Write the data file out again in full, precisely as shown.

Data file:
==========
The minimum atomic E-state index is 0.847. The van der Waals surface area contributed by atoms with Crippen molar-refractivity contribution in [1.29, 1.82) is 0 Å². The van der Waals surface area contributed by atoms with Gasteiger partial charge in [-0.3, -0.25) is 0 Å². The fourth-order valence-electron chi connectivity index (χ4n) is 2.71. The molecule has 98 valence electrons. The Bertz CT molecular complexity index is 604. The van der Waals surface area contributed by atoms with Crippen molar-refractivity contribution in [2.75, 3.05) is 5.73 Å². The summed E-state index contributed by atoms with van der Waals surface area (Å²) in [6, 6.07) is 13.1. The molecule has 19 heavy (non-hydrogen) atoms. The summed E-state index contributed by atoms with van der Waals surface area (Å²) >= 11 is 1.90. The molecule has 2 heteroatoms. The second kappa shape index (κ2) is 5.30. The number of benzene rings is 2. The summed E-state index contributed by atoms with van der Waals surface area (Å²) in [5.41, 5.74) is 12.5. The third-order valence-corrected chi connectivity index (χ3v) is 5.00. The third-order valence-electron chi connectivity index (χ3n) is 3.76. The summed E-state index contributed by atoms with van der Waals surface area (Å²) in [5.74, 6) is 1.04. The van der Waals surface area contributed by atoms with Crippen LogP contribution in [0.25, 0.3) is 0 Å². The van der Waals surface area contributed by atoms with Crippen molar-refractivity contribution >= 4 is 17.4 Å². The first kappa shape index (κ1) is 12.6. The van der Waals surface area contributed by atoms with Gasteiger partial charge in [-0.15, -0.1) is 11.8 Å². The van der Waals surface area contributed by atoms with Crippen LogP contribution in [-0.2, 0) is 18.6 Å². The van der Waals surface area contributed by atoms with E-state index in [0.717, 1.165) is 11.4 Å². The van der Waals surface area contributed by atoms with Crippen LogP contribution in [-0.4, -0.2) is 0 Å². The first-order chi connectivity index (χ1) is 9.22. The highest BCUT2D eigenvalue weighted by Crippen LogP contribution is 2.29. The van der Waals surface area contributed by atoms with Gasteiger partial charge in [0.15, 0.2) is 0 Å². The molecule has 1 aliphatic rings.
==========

The minimum atomic E-state index is 0.847. The van der Waals surface area contributed by atoms with Crippen molar-refractivity contribution in [1.29, 1.82) is 0 Å². The van der Waals surface area contributed by atoms with Gasteiger partial charge in [-0.3, -0.25) is 0 Å². The fourth-order valence-electron chi connectivity index (χ4n) is 2.71. The molecule has 98 valence electrons. The Bertz CT molecular complexity index is 604. The van der Waals surface area contributed by atoms with Crippen molar-refractivity contribution in [2.75, 3.05) is 5.73 Å². The summed E-state index contributed by atoms with van der Waals surface area (Å²) in [6, 6.07) is 13.1. The molecule has 19 heavy (non-hydrogen) atoms. The summed E-state index contributed by atoms with van der Waals surface area (Å²) >= 11 is 1.90. The molecule has 2 heteroatoms. The second kappa shape index (κ2) is 5.30. The number of benzene rings is 2. The summed E-state index contributed by atoms with van der Waals surface area (Å²) in [5.41, 5.74) is 12.5. The third-order valence-corrected chi connectivity index (χ3v) is 5.00. The third-order valence-electron chi connectivity index (χ3n) is 3.76. The summed E-state index contributed by atoms with van der Waals surface area (Å²) in [5.74, 6) is 1.04. The van der Waals surface area contributed by atoms with Crippen LogP contribution in [0.25, 0.3) is 0 Å². The van der Waals surface area contributed by atoms with Crippen molar-refractivity contribution >= 4 is 17.4 Å². The first kappa shape index (κ1) is 12.6. The van der Waals surface area contributed by atoms with Gasteiger partial charge in [-0.15, -0.1) is 11.8 Å². The van der Waals surface area contributed by atoms with Crippen LogP contribution in [-0.2, 0) is 18.6 Å². The van der Waals surface area contributed by atoms with E-state index in [0.717, 1.165) is 11.4 Å². The van der Waals surface area contributed by atoms with Crippen LogP contribution in [-0.4, -0.2) is 0 Å². The first-order chi connectivity index (χ1) is 9.22. The highest BCUT2D eigenvalue weighted by Crippen LogP contribution is 2.29. The van der Waals surface area contributed by atoms with Gasteiger partial charge in [0.15, 0.2) is 0 Å². The molecule has 1 aliphatic rings.